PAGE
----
Valentine's Day : English Phrasal verbs, idioms and sayings

February 13, 2010 By Angela Boothroyd

Valentine’s Day Traditions

In the UK on the 14th February, many people will be showing their love for each other by sending Valentine cards, chocolates and flowers.

Some people will write a poem or a love letter for their loved one.

The British Library holds the oldest known Valentine’s message written in English. It was written in 1477 by Margery Brews to her fiancé John Paston.

It’s believed that the first recorded Valentine card was sent by the Duke of Orleans in 1415. He is said to have written messages of love to his wife from his prison cell.

The tradition of exchanging Valentine gifts is said to have started in the later Middle Ages (the period of European history from approximately AD1000 to 1500) when it was believed that the 14th of February marks the beginning of the mating season for birds, and so the day became associated with love and romance.

It is not certain who the Saint Valentine associated with Valentine’s Day was. He might have been a Roman priest and Christian martyr executed during the rule of Claudius II the Goth; or he might have been Valentine, Bishop of Turni, who was martyred in Rome.

Phrasal verbs

ask out – to ask somebody out (or ask out somebody) is to ask them to go on a date with you, as a way of starting a romantic relationship with them.


He is too scared to ask her out.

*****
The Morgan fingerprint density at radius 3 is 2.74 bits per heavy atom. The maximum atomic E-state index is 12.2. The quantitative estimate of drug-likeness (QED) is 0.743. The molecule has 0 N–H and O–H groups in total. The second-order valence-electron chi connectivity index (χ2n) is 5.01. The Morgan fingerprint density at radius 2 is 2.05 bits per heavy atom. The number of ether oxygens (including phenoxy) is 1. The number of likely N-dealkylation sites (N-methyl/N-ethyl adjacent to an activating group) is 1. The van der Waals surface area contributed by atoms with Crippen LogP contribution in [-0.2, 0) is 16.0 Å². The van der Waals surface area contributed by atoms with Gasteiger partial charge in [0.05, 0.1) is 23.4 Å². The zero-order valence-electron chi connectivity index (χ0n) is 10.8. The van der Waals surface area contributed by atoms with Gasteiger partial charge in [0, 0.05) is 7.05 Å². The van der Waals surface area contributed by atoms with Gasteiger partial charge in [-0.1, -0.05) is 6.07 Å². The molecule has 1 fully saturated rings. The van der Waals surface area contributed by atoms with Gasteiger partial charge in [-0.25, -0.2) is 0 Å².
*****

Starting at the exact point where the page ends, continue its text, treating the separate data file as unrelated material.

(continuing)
blurt out – to blurt out something (or blurt something out) is to say something suddenly and impulsively, especially because you are nervous or excited.


He suddenly turned round and blurted out, “I love you! Will you marry me?”

bottle out – to bottle out of something is to suddenly decide not to do something because you are afraid.

Informal British English.


I was going to ask him out on a date but I bottled out.

chat up – to chat up somebody (or chat somebody up) is to talk to them in a flirtatious way to show you are attracted to them, and to try and make them interested in you.

British and Australian informal English.


I’ve been trying to chat him up all evening but he’s not interested.

cuddle up – to cuddle up with someone is to sit or lie very close them in an affectionate way.


I love cuddling up with my husband.

eat out – to eat out is to eat away from home, at a cafe or restaurant. Many people eat out at a restaurant on Valentine’s Day.


Let’s eat out tonight. I know a very good restaurant.

fall for – if you fall for someone you become very attracted to them, or fall in love with them.

Informal English.


She fell for him as soon as she saw him.

get together – if people get together they start a romantic relationship.


They got together in 2001 when they were working in Paris.

go out together / with – to go out with someone is to have a romantic relationship with them.


1. Will you go out with me?

2. They have been going out together for six months.

live for – if you live for somebody they are the most important thing in your life.


Marcus lives for his wife: he will do anything for her.

move in together / with – to move in together is to start living with someone – usually someone you are having a romantic relationship with.


We’re moving in together in June.

pair off – if two people pair off they start a romantic relationship.


They paired off half way through the cruise.